We do not think Frank has enjoyed his day's pleasure, any more than Mary Delaval. How few people do, could we but peep into their heart of hearts! Here are two at least of that gay throng in whom the shaft is rankling, and all this discomfort and anxiety exists because, forsooth, people never understand each other in time. We think it is in one of Rousseau's novels that the catastrophe is continually being postponed because the heroine invariably becomes vivement émue, and unable to articulate, just at the critical moment when two words more would explain everything, and make her happy with her adorer. Were it not for this provoking weakness, she would be married and settled long before the end of the first volume: but then, to be sure, what would become of all the remaining pages of French sentimentality? If there were no uncertainty, there would be no romance—if we knew each other better, perhaps we should love each other less. Hopes and fears make up the game of life. Better be the germinating flower, blooming in the sunshine and cowering in the blast, than the withered branch, defiant indeed of winter's cold and summer's heat, but drinking in no dew of morning, putting forth no buds of spring, and in its dreary, barren isolation, unsusceptible of pleasure as of pain.



BUSTLE and confusion reign paramount at "The Kingmakers' Arms"—principal hotel and posting-house in the town of Guyville. Once a year is there a great lifting of carpets and shifting of furniture in all the rooms of that enterprising establishment. Chambermaids hurry to and fro in smart caps brought out for the occasion, and pale-faced waiters brandish their glass-cloths in despair at the variety of their duties. All the resources of the plate-basket are brought into use, and knives, forks, tumblers, wine-glasses, German silver and Britannia metal, are collected and borrowed, and furbished up, to grace the evening's entertainment with a magnificence becoming the occasion. Dust pervades the passages, and there is a hot smell of cooking and closed windows, by which the frequenters of the house are made aware that to-night is the anniversary of the Guyville Ball, a solemnity to be spoken of with reverence by the very ostler's assistant in the yard, who will tell you "We are very busy, sir, just now, sir, on account of the ball." Tea-rooms, card-rooms, supper-rooms, dancing- rooms, and cloak-rooms, leave but few apartments to be devoted to the purposes of rest; and an unwary bagman, snoring quietly in No. 5, might chance to be smothered ere morning by the heap of cloaks, shawls, polka-jackets, and other lady-like wraps, ruthlessly heaped upon the unconscious victim in his dormitory. The combined attractions of steeple-chasing and dancing bring numerous young gentlemen and their valets to increase the confusion; and, were it not that the six o'clock train takes back the Londoners and "professionals" to the metropolis, it would be out of the power of mortal functionaries to attend to so many wants, and wait upon so many customers.

That tall, pale, interesting-looking man in chains and ringlets has already created much commotion below with his insatiable demands for foot-baths and hot water. As he waits carelessly in the passage at that closed door, receiving and returning the admiring glances of passing chambermaids, you would hardly suppose, from his unassuming demeanour, that he is no less a person than Lord Mount Helicon's gentleman. To be sure, he is now what he calls "comparatively incog." It is only at his club in Piccadilly, or "the room" at Wassailworth, where he and the Duke's "own man" lay down the law upon racing, politics, wine, and women, that he is to be seen in his full glory. To give him his due, he is an admirable servant, as far as his own duties are concerned, and a clever fellow to boot, or he would not have picked up seven-and-thirty pounds to-day on the steeple-chase whilst he was looking alter the luncheon and the carriage. We question, however, whether he could complete his toilet as expeditiously as his master, who is now stamping about his room reciting, in an audible voice, a thundering ode on which he has been some considerable time engaged, and elaborating the folds of his white neckcloth (old fifth-form tie) between the stanzas.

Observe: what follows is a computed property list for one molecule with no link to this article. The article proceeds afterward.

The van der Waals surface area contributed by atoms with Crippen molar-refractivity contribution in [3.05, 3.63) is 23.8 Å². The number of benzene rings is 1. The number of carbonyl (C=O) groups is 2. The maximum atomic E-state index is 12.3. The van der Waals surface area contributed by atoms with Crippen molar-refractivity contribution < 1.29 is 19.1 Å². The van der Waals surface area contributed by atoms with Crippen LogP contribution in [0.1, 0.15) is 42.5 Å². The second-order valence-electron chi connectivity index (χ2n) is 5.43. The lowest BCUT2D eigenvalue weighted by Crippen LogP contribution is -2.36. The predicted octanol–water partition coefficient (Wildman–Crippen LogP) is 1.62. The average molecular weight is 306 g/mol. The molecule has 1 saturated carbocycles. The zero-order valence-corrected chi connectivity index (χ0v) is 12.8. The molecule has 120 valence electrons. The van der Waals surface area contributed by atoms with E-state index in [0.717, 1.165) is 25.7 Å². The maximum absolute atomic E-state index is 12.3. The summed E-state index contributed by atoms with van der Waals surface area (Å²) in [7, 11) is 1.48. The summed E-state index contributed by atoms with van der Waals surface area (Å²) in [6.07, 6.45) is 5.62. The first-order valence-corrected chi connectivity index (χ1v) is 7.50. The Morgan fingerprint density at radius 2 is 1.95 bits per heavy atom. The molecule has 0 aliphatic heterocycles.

Lord Mount Helicon is a literary nobleman; not one of

"Your authors who's all author, fellows
In foolscap uniforms turned up with ink;"

but a sportsman as well as a scholar, a man of the world as well as a man of letters; given overmuch to betting, horse-racing, and dissipation in general, but with as keen a zest for the elegances of literature as for those beauties of the drama to which he pays fully more attention, and one who can compute you the odds as readily as he can turn a lyric or round a flowing period. Had his lordship possessed a little more common sense and a slight modicum of prudence, forethought, reflection, and such plebeian qualities, he need not have failed in any one thing he undertook. As it was, his best friends regretted he should waste his talents so unsparingly on versification; whilst his enemies (the bitter dogs) averred "Mount Helicon's rhyme was, if possible, worse than his reason." Being member for Guyville (our readers will probably call to mind how the columns of their daily paper were filled with the Guyville Election Committee's Report, and the wonderful appetite for "treating" displayed by the "free and independent" of that town during their "three glorious days")—being member, then, of course it is incumbent on him to attend the ball; so after a hurried dinner with Lacquers, Sir Ascot, Major D'Orville, and sundry other gentlemen who live every day of their lives, behold him curling his red whiskers and attiring his tall, gaunt form in a suit of decorous black.